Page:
Congregation BINA History

A marked increase in Jewish immigration from India to Canada began in the early 1960’s.

Most of the Indian Jews settled in Toronto.  Some settled in Hamilton, Montreal and a few in other parts of Canada.  As newly arrived immigrants, they had limited resources and were faced with the challenges of finding accommodations and jobs.  

Given their circumstances, those who had settled in Toronto couldn’t afford the costly tickets to attend High Holiday services. In 1970, a couple of families managed to arrange affordable High Holiday services for the Bene Israel community. For some families, it was the first High Holiday services they attended since leaving India. 

As more Bene Israel immigrants from India settled in Toronto, they felt the need to get together socially, to be supportive of each other and provide opportunities for their children to get to know each other.

In 1978, several families made a concerted effort to organize a social event. Letters were sent out and a potluck social was held in a local public school in Scarborough in November.  It was a great success! The organizing group was encouraged by the response and the participants expressed a need to continue to get together as a community and have some fun.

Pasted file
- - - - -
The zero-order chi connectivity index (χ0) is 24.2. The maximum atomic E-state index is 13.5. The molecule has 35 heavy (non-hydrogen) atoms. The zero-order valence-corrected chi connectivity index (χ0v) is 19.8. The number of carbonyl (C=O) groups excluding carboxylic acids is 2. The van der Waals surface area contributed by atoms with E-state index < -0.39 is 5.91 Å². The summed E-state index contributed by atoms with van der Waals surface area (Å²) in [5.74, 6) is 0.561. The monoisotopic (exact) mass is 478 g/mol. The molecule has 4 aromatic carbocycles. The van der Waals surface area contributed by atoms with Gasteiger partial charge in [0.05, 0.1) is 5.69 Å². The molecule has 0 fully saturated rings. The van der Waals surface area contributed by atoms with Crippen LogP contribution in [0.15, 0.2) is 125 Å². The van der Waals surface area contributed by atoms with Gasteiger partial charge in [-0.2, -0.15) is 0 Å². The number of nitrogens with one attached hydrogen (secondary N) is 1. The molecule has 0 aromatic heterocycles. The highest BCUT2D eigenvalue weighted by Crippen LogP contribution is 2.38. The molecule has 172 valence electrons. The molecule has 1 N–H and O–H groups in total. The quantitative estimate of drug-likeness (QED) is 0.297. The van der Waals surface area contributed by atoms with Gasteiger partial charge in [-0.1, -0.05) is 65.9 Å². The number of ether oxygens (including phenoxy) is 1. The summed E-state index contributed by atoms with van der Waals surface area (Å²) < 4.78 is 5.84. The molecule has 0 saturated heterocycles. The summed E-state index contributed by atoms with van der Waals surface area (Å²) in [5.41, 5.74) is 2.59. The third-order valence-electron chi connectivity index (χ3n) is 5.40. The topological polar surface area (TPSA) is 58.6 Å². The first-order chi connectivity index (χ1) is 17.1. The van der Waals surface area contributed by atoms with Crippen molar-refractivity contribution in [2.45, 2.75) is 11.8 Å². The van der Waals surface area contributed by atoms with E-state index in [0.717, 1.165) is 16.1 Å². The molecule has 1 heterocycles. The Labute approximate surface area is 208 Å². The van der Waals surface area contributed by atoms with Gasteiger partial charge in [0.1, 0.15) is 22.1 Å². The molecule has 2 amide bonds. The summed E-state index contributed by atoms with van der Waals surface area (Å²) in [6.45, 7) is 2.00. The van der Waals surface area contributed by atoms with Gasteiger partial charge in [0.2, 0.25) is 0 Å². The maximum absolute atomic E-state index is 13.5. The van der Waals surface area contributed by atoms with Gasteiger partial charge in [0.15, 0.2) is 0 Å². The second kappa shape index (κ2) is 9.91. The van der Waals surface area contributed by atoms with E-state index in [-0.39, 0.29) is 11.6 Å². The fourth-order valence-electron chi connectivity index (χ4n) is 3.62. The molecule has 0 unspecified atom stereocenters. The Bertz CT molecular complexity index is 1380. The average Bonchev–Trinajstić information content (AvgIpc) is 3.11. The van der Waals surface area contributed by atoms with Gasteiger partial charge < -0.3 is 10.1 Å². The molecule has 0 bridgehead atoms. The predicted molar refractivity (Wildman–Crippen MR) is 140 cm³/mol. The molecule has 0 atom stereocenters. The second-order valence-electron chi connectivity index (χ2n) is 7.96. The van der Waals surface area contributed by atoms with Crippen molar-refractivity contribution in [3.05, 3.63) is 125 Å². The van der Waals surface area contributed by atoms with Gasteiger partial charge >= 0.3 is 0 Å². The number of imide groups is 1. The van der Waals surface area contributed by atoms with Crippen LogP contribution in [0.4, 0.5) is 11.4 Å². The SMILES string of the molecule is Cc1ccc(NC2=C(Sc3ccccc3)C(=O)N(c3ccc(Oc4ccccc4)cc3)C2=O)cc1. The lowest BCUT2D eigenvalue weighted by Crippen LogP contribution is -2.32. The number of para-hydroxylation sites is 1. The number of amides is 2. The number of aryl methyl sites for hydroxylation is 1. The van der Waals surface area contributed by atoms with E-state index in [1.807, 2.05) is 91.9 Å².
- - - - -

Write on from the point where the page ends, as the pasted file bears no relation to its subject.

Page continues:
In 1979, after a few successful functions, such as a Purim social and a picnic in July, some families expressed the desire to organize High Holiday services according to Bene Israel traditions. Some individuals had doubts about taking on this initiative and some others were opposed to the idea altogether.  Those in favour of the idea met and in September 1979, High Holiday services were held at the Jewish Women’s Council House on Bathurst Street. 

In February 1980, it was decided to establish an umbrella organization of Jews from India residing in North America. The process to incorporate the organization began in 1980 with the writing of the Constitution for Congregation BINA and an application was made on behalf of the group.

On March 31, 1981, the corporation was registered as Congregation BINA in our Letters Patent.

In 1982, the Board made an application for Charitable Status to the Government of Canada. This was granted in 1983, retroactive to June 1982. Work then began on writing By-Laws consistent with our Constitution and relevant to the needs of the community.